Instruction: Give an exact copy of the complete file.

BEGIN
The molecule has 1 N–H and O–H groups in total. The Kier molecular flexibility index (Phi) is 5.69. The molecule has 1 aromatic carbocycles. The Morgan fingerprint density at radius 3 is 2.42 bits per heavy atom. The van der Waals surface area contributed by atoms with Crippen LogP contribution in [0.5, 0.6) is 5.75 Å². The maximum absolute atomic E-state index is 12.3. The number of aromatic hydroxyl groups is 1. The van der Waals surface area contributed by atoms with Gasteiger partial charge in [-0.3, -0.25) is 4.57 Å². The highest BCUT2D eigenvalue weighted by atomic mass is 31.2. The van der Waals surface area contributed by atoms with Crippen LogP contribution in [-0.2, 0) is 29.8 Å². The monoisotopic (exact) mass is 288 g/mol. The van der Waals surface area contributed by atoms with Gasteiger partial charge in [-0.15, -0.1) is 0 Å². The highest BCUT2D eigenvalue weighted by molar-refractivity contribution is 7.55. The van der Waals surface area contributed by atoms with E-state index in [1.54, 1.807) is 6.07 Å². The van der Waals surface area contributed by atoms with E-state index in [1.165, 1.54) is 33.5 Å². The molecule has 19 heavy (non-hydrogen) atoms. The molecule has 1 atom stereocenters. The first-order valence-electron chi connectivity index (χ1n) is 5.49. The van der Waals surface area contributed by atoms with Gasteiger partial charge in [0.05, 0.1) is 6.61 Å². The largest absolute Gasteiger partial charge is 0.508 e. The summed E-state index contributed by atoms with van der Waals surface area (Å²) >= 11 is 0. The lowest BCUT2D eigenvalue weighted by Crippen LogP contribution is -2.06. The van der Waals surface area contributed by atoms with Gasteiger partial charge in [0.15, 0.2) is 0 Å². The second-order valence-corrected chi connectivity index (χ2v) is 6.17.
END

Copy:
The molecule has 1 N–H and O–H groups in total. The Kier molecular flexibility index (Phi) is 5.69. The molecule has 1 aromatic carbocycles. The Morgan fingerprint density at radius 3 is 2.42 bits per heavy atom. The van der Waals surface area contributed by atoms with Crippen LogP contribution in [0.5, 0.6) is 5.75 Å². The maximum absolute atomic E-state index is 12.3. The number of aromatic hydroxyl groups is 1. The van der Waals surface area contributed by atoms with Gasteiger partial charge in [-0.3, -0.25) is 4.57 Å². The highest BCUT2D eigenvalue weighted by atomic mass is 31.2. The van der Waals surface area contributed by atoms with Crippen LogP contribution in [-0.2, 0) is 29.8 Å². The monoisotopic (exact) mass is 288 g/mol. The van der Waals surface area contributed by atoms with Gasteiger partial charge in [-0.15, -0.1) is 0 Å². The highest BCUT2D eigenvalue weighted by molar-refractivity contribution is 7.55. The van der Waals surface area contributed by atoms with E-state index in [1.54, 1.807) is 6.07 Å². The van der Waals surface area contributed by atoms with E-state index in [1.165, 1.54) is 33.5 Å². The molecule has 19 heavy (non-hydrogen) atoms. The molecule has 1 atom stereocenters. The first-order valence-electron chi connectivity index (χ1n) is 5.49. The van der Waals surface area contributed by atoms with Gasteiger partial charge in [0.05, 0.1) is 6.61 Å². The largest absolute Gasteiger partial charge is 0.508 e. The summed E-state index contributed by atoms with van der Waals surface area (Å²) >= 11 is 0. The lowest BCUT2D eigenvalue weighted by Crippen LogP contribution is -2.06. The van der Waals surface area contributed by atoms with Gasteiger partial charge in [0.15, 0.2) is 0 Å². The second-order valence-corrected chi connectivity index (χ2v) is 6.17.